Uncle Keith simply ignored the subject,
and read his book with a pretense of be
ing erf(!ctly absorbed In it, though 1 nm
certain that his eyes twInkIM mischiev
ously whenever he looked Iu my direction,
as though ho were quite aware of my Hood
of repressed oratory.
1 determined to have It out with Auut
Agatha, so I followed her Into her naim,
and asked her in a peevish voice what she
meant by saying Uucle Keith would be so
angry with me, as be had not raised a
Ingle objection; and, of course, as hII
ence meant consent, 1 should most cer
talnly keep my appointment at Prince's
(jate.
Annt Agatha looked a little distressed
as she answered me.
"To tell you the truth, Merle, 1 did
not quite understand your uncle myself;
I exacted a very different reception of my
news."
"Tell me all about It from the very be
ginning," I returned, eagerly. "Patleuce
has made such a nice lire, because sho said
he was afraid yoit had a cold, and I can
just sit by It and brush out my hair while
we talk."
" "But I am tired and sleepy, child, and
after all there la not much to tell," ob
jected Auut Agatha; but she was far too
good-natured to rcruse, for all that, so
he seated herself, dear soul, In the big
chair that she had christened Idleness
and tried to remember what 1 wished to
bear. "I told him everything, Merle; how
yonr one little defect hindered you, poor
child, from being a nursery governess,
or companion, and how, in spite of thli
eerlous obstacle, yon were determined to
work and be Independent."
"Well, and did be ear nothing to all
that?" 1 aaked, for I knew in what a feel
lug manner Aunt Agatha would have da-
ecnoeo my (iinicuicies.
"Oh. yes; be said, 'Poor little thing,' la
tbe kindest po-wib way. 'aud quite right
very prosr.' when I spoke of yonr de
sire to wort."
"Well" rather Impatiently.
He listened very attentively until I
read him out the advertisement, but that
seemed to upset him, for he buret out
laughing, and 1 thought be would never
stop. - I was half crying by that time, for
you had worried me to death all tbe after
noon. Merle, but nothing 1 could say
would make him grave for a long time.
He said ouee,-What could have pot uch
a ihiug lutoher bead?' aud then he laugh
ed again as though the idea amused him,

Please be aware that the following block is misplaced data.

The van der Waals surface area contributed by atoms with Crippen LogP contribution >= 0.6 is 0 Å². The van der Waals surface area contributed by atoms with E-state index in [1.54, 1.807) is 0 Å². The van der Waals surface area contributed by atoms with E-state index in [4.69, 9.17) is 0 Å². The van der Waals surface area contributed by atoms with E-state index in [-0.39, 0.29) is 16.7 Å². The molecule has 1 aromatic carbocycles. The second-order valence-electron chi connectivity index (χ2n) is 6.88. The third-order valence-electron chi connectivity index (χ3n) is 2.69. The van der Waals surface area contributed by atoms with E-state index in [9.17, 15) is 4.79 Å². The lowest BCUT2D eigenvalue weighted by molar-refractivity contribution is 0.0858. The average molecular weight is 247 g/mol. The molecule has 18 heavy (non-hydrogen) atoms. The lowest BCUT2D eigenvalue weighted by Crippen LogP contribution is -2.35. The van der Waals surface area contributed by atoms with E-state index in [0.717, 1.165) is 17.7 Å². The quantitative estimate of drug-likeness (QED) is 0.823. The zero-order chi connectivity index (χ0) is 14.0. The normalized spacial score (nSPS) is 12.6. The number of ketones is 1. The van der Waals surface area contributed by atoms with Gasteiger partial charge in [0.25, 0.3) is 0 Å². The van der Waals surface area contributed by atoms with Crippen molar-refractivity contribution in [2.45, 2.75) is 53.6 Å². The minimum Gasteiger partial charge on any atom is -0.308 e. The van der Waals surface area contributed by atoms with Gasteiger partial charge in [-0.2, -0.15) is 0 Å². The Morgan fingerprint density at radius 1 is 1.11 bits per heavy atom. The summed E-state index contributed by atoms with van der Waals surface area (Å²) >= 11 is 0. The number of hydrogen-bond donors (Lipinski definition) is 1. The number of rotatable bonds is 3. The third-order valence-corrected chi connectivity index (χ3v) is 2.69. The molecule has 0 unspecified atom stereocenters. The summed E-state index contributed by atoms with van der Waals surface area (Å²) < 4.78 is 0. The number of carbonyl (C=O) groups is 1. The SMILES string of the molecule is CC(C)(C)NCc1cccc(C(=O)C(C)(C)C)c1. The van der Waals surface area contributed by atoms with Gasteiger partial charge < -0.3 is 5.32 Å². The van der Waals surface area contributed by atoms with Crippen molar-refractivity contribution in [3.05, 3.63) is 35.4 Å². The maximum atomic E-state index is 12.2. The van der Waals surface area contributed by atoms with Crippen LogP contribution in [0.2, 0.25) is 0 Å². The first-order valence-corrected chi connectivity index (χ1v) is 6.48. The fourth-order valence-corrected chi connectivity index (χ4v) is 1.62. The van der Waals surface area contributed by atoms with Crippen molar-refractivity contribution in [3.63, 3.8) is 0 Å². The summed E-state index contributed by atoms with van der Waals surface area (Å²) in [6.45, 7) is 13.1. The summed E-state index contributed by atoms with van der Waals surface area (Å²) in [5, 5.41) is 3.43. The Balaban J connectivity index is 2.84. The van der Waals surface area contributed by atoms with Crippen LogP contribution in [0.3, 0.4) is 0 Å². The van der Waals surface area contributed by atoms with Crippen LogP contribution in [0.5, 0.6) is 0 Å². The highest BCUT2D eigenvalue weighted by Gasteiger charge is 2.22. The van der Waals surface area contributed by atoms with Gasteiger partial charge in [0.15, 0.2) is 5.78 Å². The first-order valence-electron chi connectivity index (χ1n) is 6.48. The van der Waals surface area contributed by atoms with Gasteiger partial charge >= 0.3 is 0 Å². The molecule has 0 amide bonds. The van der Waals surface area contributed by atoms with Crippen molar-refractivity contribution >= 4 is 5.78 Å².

and then he rnblted his hands aud mut
tered, 'What an original child it is; there
is no dellcieucy of brain power, as far as I
can see; nho would have dreamed of such
a tiling?' and so ou."
"Then I may natter myself that Uncle
Keith approve (d my scheme?" I observed,
stiffly, for 1 wa-. much offended at the idea
of his laugh.
"Oh. dear, no!" returned Aunt Agatha,
in ail alarmed voice, "he expressed hie
disapproval very strongly; he said it was
all very well in theory, and thut, ou the
whole, he agreed with you that the nurs
ery was undoubtedly a lady-like sphere,
but he was far from sure that your scheme
would lie practical, lie foresaw all kind
of (lifticullies. and that he diil not cou
siiler you at all toe person lor sucu a posi
tion "
"Why did not Uucle Keith say all this
to me himself?" I demanded.
"Uecause he said It would only be solv
ing the wind to raise the whirlwind. In
nu argument he declares women alwayt
have the liest of it. because thev ran talk
t lie taslest, null never will own they are
beaten: In raise objections would only be
lo strengthen you more iu your purpose.
1 think." Mulshed Aunt Agatha, iu her
softest voice, "that lie hoped yonr plan
wonld die a natural death, for he recom
mended me to withdraw all opposition."
Oh, the cunning of these men! I would
not have lielieved all this of Uncle Keith.
I was far too angry to talk any mora 10
Aunt. Agatha; 1 only commanded my voice
sulllcienlly to say I hat 1 fully intended to
keep my appointment the next, day; aud
as she only looked at me very sadly aud
aid nolhing, I had no excuse for linger